I noticed last week, the page for Charlie's book on Hachette's website has disappeared. Other people have noticed, too, because I'm getting emails.

I don't know why the page has disappeared, but fear not! The October date that was originally there? Probably just a placeholder (Amazon sometimes does the same thing when a book's announced--they put up a release date of January 2032 or something ridiculous, and then tweak it when more info comes in), and now that October's around the corner and we've heard nothing about the book's title or cover, it's probably a case of:

  1. Charlie hasn't finished writing it. I could be wrong, but he's probably not under a tight deadline. (What publisher would put Charlie under a tight deadline? And would Charlie sign onto a tight deadline to write his first novel? Particularly when he's got other stuff going on?)
  2. Maybe he's finished it and now it's being edited and stuff? (The publishing process is long, man.) And/or they're jazzing up a new web page for the book?
  3. Charlie has been busy with other stuff. Which is sort of like #1, but this list needs to be longer than 2 possibilities.
  4. Charlie has abandoned it. (But I doubt it. I would put this low on the scale of possibilities.)
  5. Something else.

So, you know. Fear not. It's probably nothing.






Clicky clicky. What does this mean? How firm is this October 3 date? (My guess: probably not firm. Possibly even Charlie is reading this thinking OHMYGOD  WTF OCTOBER, I SHOULD GET STARTED ON THAT. But I'm usually wrong about things.) Is the title of the novel actually Untitled Charlie Kaufman? Because that would be Kaufmanly. It's not likely, I know.

The book isn't listed on Amazon or the other usual places, but I'll be sure to make an excited post when it is.

Big thanks to Patrick on our FB page!

I stumbled across a HuffPo interview from March, conducted on the last day of Anomalisa's press cycle, and in it Charlie gives a couple more details about the novel he's writing for Grand Central:

"[...] I'm writing a novel now," Kaufman told HuffPost. "It [is] kind of a way out. Or at least theoretically a way out from this business."


The upcoming Kaufman novel in his own words “is by design something I think is impossible to make into a movie. Sort of the opposite of what you're usually trying to do with a novel these days. It's like, it cannot be made. And that's what I set out to do."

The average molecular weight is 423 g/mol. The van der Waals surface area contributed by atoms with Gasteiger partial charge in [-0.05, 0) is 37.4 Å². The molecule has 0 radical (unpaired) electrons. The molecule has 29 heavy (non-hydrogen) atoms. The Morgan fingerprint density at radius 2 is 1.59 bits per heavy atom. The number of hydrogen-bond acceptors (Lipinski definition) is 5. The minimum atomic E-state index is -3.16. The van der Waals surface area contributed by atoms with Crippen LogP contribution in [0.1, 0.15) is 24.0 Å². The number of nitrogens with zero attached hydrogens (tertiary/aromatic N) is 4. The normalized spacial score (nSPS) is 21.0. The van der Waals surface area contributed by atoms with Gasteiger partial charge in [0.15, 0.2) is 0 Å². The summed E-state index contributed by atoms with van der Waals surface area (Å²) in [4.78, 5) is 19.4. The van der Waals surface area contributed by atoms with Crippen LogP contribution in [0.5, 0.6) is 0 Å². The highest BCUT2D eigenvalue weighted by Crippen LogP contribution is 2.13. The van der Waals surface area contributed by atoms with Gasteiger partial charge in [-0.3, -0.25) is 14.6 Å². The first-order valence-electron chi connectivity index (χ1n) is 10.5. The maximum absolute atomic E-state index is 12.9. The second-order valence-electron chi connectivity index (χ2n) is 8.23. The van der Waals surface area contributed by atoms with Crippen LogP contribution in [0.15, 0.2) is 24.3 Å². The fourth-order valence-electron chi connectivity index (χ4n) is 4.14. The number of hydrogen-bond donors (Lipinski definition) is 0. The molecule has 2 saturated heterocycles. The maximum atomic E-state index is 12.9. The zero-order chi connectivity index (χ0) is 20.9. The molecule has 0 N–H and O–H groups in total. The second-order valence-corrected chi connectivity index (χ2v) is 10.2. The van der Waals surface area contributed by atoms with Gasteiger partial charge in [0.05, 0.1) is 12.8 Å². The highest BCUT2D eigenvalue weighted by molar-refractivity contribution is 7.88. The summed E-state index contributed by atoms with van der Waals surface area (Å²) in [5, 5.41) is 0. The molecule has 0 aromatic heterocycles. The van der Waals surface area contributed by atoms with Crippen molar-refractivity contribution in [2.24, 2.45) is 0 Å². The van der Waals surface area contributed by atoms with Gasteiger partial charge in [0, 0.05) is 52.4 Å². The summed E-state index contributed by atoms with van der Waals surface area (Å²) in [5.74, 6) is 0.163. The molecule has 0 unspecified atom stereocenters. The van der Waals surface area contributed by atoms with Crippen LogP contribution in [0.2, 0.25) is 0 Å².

And what's it about?

"It's about a movie," the writer said. "An impossible movie." (Source)

Also this:

Kaufman is still writing a separate screenplay for "a sprawling satire about the United States," but he's unsure if he'll get the money to make it.

His head will explode if a studio offers to pony up $100 million to adapt the unfilmable novel about the impossible movie.

I wonder if Charlie's read any David Foster Wallace. I'll bet he has.

Still no word on what it's called, what it's about, when we'll see it, or if it has even been written yet, but the New York Observer has a small interview with Charlie's editor at Grand Central, Ben Greenberg.

"I've been chasing after Charlie for years," Mr. Greenberg told The Observer. "Without ever having spoken to him. It was just an idea."

Grand Central snagged the novel in a pre-empt, after exclusive negotiations. (Mr. Kaufman is represented by Claudia Ballard at William Morris Endeavor, which also represents his screen work.)

[...] "It was just something that he wasn't going to do until he wanted to do it," he said. (Elliptical! Not unlike a Kaufman screenplay.) (Source)

This is pretty major and pretty awesome. Deadline reports:

Screenwriter Charlie Kaufman is putting that cosmic mind of his toward his first book. Kaufman, whose scripts include Eternal Sunshine of the Spotless Mind, Adaptation, Confessions of a Dangerous Mind, Human Nature and Being John Malkovich, has just closed a deal for his first novel for Grand Central Publishing, I'm told. The subject of the novel is being kept under wraps. (Source)

That's all we know.

I came to Charlie's work as a reader -- I was into his scripts before I'd seen his films. I'm much more of a reader than a film-goer. For years, now, there have been rumours and suggestions that Charlie would or should try writing a novel. This is gonna be very interestin' indeed, if it happens.

Thanks to Justin!

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